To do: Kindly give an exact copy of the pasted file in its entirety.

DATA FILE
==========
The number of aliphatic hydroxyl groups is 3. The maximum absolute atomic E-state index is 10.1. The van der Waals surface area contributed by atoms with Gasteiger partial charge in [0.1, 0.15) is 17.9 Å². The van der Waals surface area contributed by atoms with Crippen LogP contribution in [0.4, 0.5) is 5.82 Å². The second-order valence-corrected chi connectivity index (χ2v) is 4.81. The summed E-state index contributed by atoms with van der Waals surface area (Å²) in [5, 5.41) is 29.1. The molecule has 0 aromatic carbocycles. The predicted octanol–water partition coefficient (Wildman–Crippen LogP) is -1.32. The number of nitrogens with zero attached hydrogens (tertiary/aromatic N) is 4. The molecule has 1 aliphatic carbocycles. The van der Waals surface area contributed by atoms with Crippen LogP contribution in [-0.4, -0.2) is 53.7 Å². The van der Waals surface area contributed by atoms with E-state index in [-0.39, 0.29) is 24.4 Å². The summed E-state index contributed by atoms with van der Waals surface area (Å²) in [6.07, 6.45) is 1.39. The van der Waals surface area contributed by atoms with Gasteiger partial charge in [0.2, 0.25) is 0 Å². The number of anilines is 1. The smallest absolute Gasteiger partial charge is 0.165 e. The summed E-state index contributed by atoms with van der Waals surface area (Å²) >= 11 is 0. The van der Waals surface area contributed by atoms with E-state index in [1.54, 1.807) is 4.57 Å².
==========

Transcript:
The number of aliphatic hydroxyl groups is 3. The maximum absolute atomic E-state index is 10.1. The van der Waals surface area contributed by atoms with Gasteiger partial charge in [0.1, 0.15) is 17.9 Å². The van der Waals surface area contributed by atoms with Crippen LogP contribution in [0.4, 0.5) is 5.82 Å². The second-order valence-corrected chi connectivity index (χ2v) is 4.81. The summed E-state index contributed by atoms with van der Waals surface area (Å²) in [5, 5.41) is 29.1. The molecule has 0 aromatic carbocycles. The predicted octanol–water partition coefficient (Wildman–Crippen LogP) is -1.32. The number of nitrogens with zero attached hydrogens (tertiary/aromatic N) is 4. The molecule has 1 aliphatic carbocycles. The van der Waals surface area contributed by atoms with Crippen LogP contribution in [-0.4, -0.2) is 53.7 Å². The van der Waals surface area contributed by atoms with E-state index in [-0.39, 0.29) is 24.4 Å². The summed E-state index contributed by atoms with van der Waals surface area (Å²) in [6.07, 6.45) is 1.39. The van der Waals surface area contributed by atoms with Gasteiger partial charge in [0.2, 0.25) is 0 Å². The number of anilines is 1. The smallest absolute Gasteiger partial charge is 0.165 e. The summed E-state index contributed by atoms with van der Waals surface area (Å²) >= 11 is 0. The van der Waals surface area contributed by atoms with E-state index in [1.54, 1.807) is 4.57 Å².